SEC proposes rules regulating Blockchain and Crypto investments


The Securities and Exchange Commission (SEC) in Nigeria has issued regulatory guidelines for digital currencies and crypto-based companies or startups. The aim, according to Nigeria’s capital market and investment regulator, is to protect investors and create standards for ethical practices.

Also, the Commission will regulate all Digital Assets Token Offerings (DATO), Initial Coin Offerings, Security Token ICOs, and other Blockchain-based offers within Nigeria by Nigerian issuers or by foreign issuers targeting Nigerian investors.

According to a statement released today, September 14, 2020, the SEC will be taking a three-pronged approach to regulate innovation in the crypto sector; these are: safety, market deepening, and providing solutions to problems.

The Commission states that it will regulate crypto-token or crypto-coin investments when the character of the investments qualifies as securities transactions.

Every crypto asset in Nigeria will be treated as securities, unless the company or startup proves otherwise. If the SEC determines that a digital asset is not a security, it will not regulate it.

According to the Commission, crypto issuers or sponsors will be required to register their digital assets with the Commission.

First, they are to make an initial assessment filing with the Commission to prove that the assets they issue are securities. Then, there will be a filing for registration proper.

Those that have already issued assets or engaged in ICOs will be given three months to comply with the stated registration requirements.

Consequently, every individual or corporate organisation that engages in any aspect of Blockchain-related and digital asset services must register with the SEC and follow its regulatory guidelines.

“Such services include, but are not limited to reception, transmission and execution of orders on behalf of other persons, dealers on own account, portfolio management, investment advice, custodian or nominee services,” the SEC states.

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While this seems to apply to crypto exchanges, crypto-based startups, and even individuals running their own exchange service within Nigeria, the Commission states that it might require foreign or non-resident startups or companies to establish a branch in Nigeria.

Foreign companies will be recognised if they belong to a country that either has a reciprocal agreement with Nigeria or is a member of the International Organization of Securities Commissions (IOSCO).

In recent times, Nigeria has been among the leading countries for crypto adoption globally. In Q1 2020, Nigerian youth led the rest of the world in crypto adoption, and according to a report by Chainalysis, Nigeria was eight overall in crypto adoption in Q2 2020.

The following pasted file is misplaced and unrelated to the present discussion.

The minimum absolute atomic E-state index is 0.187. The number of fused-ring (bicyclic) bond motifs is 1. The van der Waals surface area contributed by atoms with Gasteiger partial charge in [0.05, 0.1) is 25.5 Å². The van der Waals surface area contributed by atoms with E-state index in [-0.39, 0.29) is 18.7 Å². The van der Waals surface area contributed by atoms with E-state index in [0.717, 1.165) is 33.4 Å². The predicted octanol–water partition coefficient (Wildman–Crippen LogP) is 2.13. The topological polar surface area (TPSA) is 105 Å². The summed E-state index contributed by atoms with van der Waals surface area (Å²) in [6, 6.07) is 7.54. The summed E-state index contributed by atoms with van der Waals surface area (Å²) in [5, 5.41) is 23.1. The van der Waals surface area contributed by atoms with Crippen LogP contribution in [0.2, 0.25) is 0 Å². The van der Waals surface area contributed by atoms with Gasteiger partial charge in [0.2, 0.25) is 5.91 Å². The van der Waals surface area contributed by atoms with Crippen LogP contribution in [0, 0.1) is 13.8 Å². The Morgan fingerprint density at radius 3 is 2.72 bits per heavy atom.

This rapid adoption and apparent absence of a definite regulation has seen the entry of several crypto-based startups into the Nigerian market. All looking to grab a share of the spoils from Africa’s most populous nation.

The introduction of specific guidelines for the crypto space becomes relevant in order to improve safety for crypto users in Nigeria.

Hanu Fejiro Agbodje, CEO of  Patricia, made this point very clear during the session on Securing Africa’s Future with Digital Currencies at the recently concluded Techpoint Build 2020.

According to him, these regulations should be made with the aim of bringing sanity to a space that is rapidly proliferating, rather than stifling or restricting their activities. This, he says, will help people know who to trust.

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Though the SEC states that it doesn’t want to stifle innovation, its previous guidelines for crowdfunding startups in Nigeria featured very high entry requirements, which it has later reviewed.

While the present regulations do not seem to have any strict entry requirements, the specific details are not yet made public.

Recall that, in 2019, the Commission released a draft document to regulate digital assets, but some industry players insisted that while it was a good move, it was much too early for a regulation.

Despite the supposed adoption, the major use of crypto in Nigeria is mainly for P2P exchanges, and not much infrastructure has been developed for crypto in Nigeria.

As earlier explained, there is no meaningful mining activity, and it still has the lowest number of merchants that accept cryptos as a means of payment.

As an expert explained in a previous piece, the government needs to contribute to the development of Blockchain technology before trying to regulate its use.

However, for activities like ICOs in Nigeria, that sometimes tethers towards fraud, this could  be a welcome development.

For now, the SEC looks to regulate a part of the digital currency space currently gaining traction in Nigeria.

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